A Revolutionary, Prefabricated, Small-Scale, Modular, energy efficient, Relocatable Building System From the Mid 1980s
In the mid 1980s Michael Jantzen designed this prefabricated, small-scale, modular, energy efficient, relocatable building system. The basic idea was to create a very flexible energy efficient building system that could be assembled in a short time almost anywhere by two people with simple hand tools, in remote parts of the world.
The structures also had to be very strong, and the components had to be lightweight enough so two people could assemble them without the need for heavy equipment. The lightweight components however had to be heavily insulated in order to reduce the amount of energy needed for heating and cooling the interiors of the structures. The basic building components had to be designed so they could be easily assembled to form many different kinds of buildings of different sizes and shapes. In addition, the building system had to include its own modular steel frames onto which the insulated structural components could be attached in order to eliminate the need for conventional foundations. Another self-imposed challenge was to design all of the components in a way that did not require any kind of conventional loose fasteners such as nails, screws or bolts used to connect the components together. Because these structures were designed for use in remote areas, it was also desirable to create a building system that could accommodate human habitation completely off of the conventional energy grid.
The final design focused on the creation of a series of insulated structural wood panels that clipped together to form arches and half arches, which in turn formed full and half vaults. The vaults were assembled onto elevated modular steel frames that locked together and sat onto self-leveling structural support legs and footpads anchored into the ground. The full and half vaults could be assembled together into many different shapes and sizes to accommodate many different kinds of uses. The insulated structural wood panels could be covered with different kinds of weatherproof cladding, including thermo formed recyclable plastic that was used in the design of the first prototypes. These large thermo formed plastic components simply hooked onto the insulated structural wood panels and overlapped in ways that did not require any kind of additional sealants for waterproofing.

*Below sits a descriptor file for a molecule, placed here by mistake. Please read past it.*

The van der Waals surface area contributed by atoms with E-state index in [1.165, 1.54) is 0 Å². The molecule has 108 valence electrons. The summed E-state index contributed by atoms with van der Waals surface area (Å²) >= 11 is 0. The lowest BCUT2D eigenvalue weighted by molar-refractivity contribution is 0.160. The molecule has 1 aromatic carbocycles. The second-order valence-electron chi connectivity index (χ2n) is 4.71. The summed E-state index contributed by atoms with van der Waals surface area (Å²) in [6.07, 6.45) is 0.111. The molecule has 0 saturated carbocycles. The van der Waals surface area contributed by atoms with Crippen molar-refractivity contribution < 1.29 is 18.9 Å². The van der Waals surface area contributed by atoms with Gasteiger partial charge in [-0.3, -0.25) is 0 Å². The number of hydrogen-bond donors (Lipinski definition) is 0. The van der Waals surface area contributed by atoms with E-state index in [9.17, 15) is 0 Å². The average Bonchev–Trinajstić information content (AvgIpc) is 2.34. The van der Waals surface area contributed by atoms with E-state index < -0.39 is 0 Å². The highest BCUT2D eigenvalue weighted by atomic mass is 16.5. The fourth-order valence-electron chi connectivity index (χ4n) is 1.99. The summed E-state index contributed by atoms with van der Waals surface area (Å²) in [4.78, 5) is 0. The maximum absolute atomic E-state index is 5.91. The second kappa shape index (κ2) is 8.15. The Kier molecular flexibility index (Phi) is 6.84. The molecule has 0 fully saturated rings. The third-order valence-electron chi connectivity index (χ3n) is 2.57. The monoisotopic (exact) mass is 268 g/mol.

The finishing of the interior of the structures functioned in a similar way as the exterior. Where the structural insulated panels joined together on the inside, raceways were formed into which quick connect wiring and plumbing could be placed. Interior wall finishing panels of various kinds could be simply hooked onto the structural panels. Some of those could contain lights and/or other amenities. In some of Michael’s designs for the interior panels, complete furniture modules were incorporated so that those elements could simply be folded out of the panels for use inside of the structures.
Perhaps the most important aspect of this building system is the fact that all of its components could be easily assembled into many different kinds of off the grid inhabitable structures in remote places, and all of those structures could be just as easily disassembled and reassembled again and again into different kinds of structures for different kinds of uses, in different kinds of places.
Location: St. Louis, Missouri